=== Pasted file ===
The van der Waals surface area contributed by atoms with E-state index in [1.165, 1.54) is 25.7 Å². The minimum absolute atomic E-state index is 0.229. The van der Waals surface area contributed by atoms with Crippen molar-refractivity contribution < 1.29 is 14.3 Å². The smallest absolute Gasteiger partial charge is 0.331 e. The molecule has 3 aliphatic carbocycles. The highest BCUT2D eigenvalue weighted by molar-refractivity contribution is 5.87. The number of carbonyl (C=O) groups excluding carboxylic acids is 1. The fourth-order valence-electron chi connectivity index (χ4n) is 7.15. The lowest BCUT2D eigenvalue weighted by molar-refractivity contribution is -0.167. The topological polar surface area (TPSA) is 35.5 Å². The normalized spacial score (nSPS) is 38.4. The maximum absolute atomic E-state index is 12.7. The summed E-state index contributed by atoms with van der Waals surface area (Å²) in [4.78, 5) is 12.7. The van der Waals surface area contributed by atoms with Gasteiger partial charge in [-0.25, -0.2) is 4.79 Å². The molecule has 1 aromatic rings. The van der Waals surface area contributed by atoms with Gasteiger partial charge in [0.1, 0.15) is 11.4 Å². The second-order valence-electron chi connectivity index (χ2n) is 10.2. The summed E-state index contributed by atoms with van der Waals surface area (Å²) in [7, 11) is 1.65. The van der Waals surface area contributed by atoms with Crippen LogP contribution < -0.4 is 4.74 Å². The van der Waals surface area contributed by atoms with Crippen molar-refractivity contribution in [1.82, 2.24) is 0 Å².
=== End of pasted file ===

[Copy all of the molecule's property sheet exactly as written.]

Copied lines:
The van der Waals surface area contributed by atoms with E-state index in [1.165, 1.54) is 25.7 Å². The minimum absolute atomic E-state index is 0.229. The van der Waals surface area contributed by atoms with Crippen molar-refractivity contribution < 1.29 is 14.3 Å². The smallest absolute Gasteiger partial charge is 0.331 e. The molecule has 3 aliphatic carbocycles. The highest BCUT2D eigenvalue weighted by molar-refractivity contribution is 5.87. The number of carbonyl (C=O) groups excluding carboxylic acids is 1. The fourth-order valence-electron chi connectivity index (χ4n) is 7.15. The lowest BCUT2D eigenvalue weighted by molar-refractivity contribution is -0.167. The topological polar surface area (TPSA) is 35.5 Å². The normalized spacial score (nSPS) is 38.4. The maximum absolute atomic E-state index is 12.7. The summed E-state index contributed by atoms with van der Waals surface area (Å²) in [4.78, 5) is 12.7. The van der Waals surface area contributed by atoms with Gasteiger partial charge in [-0.25, -0.2) is 4.79 Å². The molecule has 1 aromatic rings. The van der Waals surface area contributed by atoms with Gasteiger partial charge in [0.1, 0.15) is 11.4 Å². The second-order valence-electron chi connectivity index (χ2n) is 10.2. The summed E-state index contributed by atoms with van der Waals surface area (Å²) in [7, 11) is 1.65. The van der Waals surface area contributed by atoms with Crippen LogP contribution < -0.4 is 4.74 Å². The van der Waals surface area contributed by atoms with Crippen molar-refractivity contribution in [1.82, 2.24) is 0 Å².